Kate Baldwin and Graham Rowat in "Constellations," BTG, 2016. Photos by Emma Rothenberg-Ware.
Kate Baldwin and Graham Rowat in “Constellations,” BTG, 2016. Photos by Emma Rothenberg-Ware.

“Constellations” at the Berkshire Theatre Group
Reviewed by Macey Levin

Life is full of serendipity. A chance remark, meeting a stranger, missing a train, making a decision, all contribute to the arc of our lives. We don’t know what is going to happen in the next moment that will redirect us immediately or in the future. We review and dissect our experiences to determine the why of the path we have chosen. This is the core of Nick Payne’s engrossing play Constellations now at Berkshire Theatre Group’s Unicorn Theatre in Stockbridge, MA.

Marianne (Kate Baldwin) and Roland (Graham Rowat) meet at a mutual friend’s barbecue. That moment, like others throughout the script, is played again and again with the actors using different inflections and timing to give each replay a different quality. We follow them through their growing relationship, marriage and separation. Each important moment of their lives together and apart is explored as they contemplate why they are where they are.

Marianne is a cosmologist who facilely refers to string theory, relativity and quantum theory. She says that in a parallel universe everything one does is not always what it seems. A beekeeper, Roland informs her that bees have a strict utilitarian purpose; the workers, drones and queen know their predetermined responsibilities. Their different occupations are a severely opposite to each other but also a description of the two lovers. In addition to their contrasting professional worlds they also have a problem in communication. Or is it that they hear what they want to hear, another of playwright Payne’s thematic statements. To further express the communication content, one of the scenes is performed entirely in sign language, a fitting dramatic complement.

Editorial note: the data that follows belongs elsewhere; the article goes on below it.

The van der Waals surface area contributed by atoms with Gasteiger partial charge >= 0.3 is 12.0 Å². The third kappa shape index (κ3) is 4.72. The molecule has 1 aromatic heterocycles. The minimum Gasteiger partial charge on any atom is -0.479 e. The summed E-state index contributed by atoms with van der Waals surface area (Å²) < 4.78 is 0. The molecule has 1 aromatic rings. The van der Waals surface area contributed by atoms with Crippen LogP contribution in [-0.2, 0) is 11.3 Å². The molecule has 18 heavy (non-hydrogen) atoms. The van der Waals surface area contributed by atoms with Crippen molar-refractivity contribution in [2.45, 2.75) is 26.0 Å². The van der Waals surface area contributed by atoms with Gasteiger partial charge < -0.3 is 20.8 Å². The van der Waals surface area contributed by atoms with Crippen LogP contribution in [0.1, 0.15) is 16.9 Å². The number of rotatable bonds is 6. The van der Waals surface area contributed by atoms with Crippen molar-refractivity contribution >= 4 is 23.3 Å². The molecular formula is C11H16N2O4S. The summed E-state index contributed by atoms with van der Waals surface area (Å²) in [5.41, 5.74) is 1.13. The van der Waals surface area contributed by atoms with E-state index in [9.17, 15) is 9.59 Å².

All of Marianne and Roland’s emotional reactions are known by each of us, for we all have been in relationships or situations that that we review and revise in our minds… “I should have said…,” “Why did I…?” “Was that wise…?”

In less deft hands the dialogue could become simply repetitive, but Baldwin and Rowat, married in real life, bring intelligence and nuance to the various moments creating a different tone each time the scene repeats. Even more, they are very human. Each is vulnerable, therefore wary, sometimes sympathetic, sometimes antagonistic. They know their lives are incomplete, but they can’t determine how to align what they want with what is in front of them.

Director Gregg Edelman seamlessly moves the couple from one moment to the next with tenuous physical movements and subtle changes in line delivery. He has them maintain their humanity so that they are always real to us. The production is always advancing when there is the danger of it feeling like treading water because of the repetitious dialogue.

The play takes place on a bare, circular stage… no props, no furniture, just the people. They are surrounded by an upstage scrim with projections of various constellations and minuscule lights above them, suggesting stars in space.

One does not have to know cosmology or beekeeping to be touched by Marianne and Roland.. They are us: human beings trying to live a life hoping they have made the right choices.

Constellations runs through August 27. For tickets call 413-997-4444 or go to www.BerkshireTheatreGroup.org.

Berkshire Theatre Group presents Constellations By Nick Payne; Directed by Gregg Edelman; Cast: Kate Baldwin (Marianne) Graham Rowat (Roland); Scenic and Lighting Designer: Alan Edwards; Costume Designer: Laurie Churba; Resident Composer/Sound Designer: Scott Killian; Stage Manager: Corey S. Cavenaugh; Sign Language Consultant: John Hargrove; Running Time: 70 minutes, no intermission; Berkshire Theatre Group, Unicorn Theatre, Stockbridge, MA; From 8/3/16; opening 8/6/16; closing 8/27/16.

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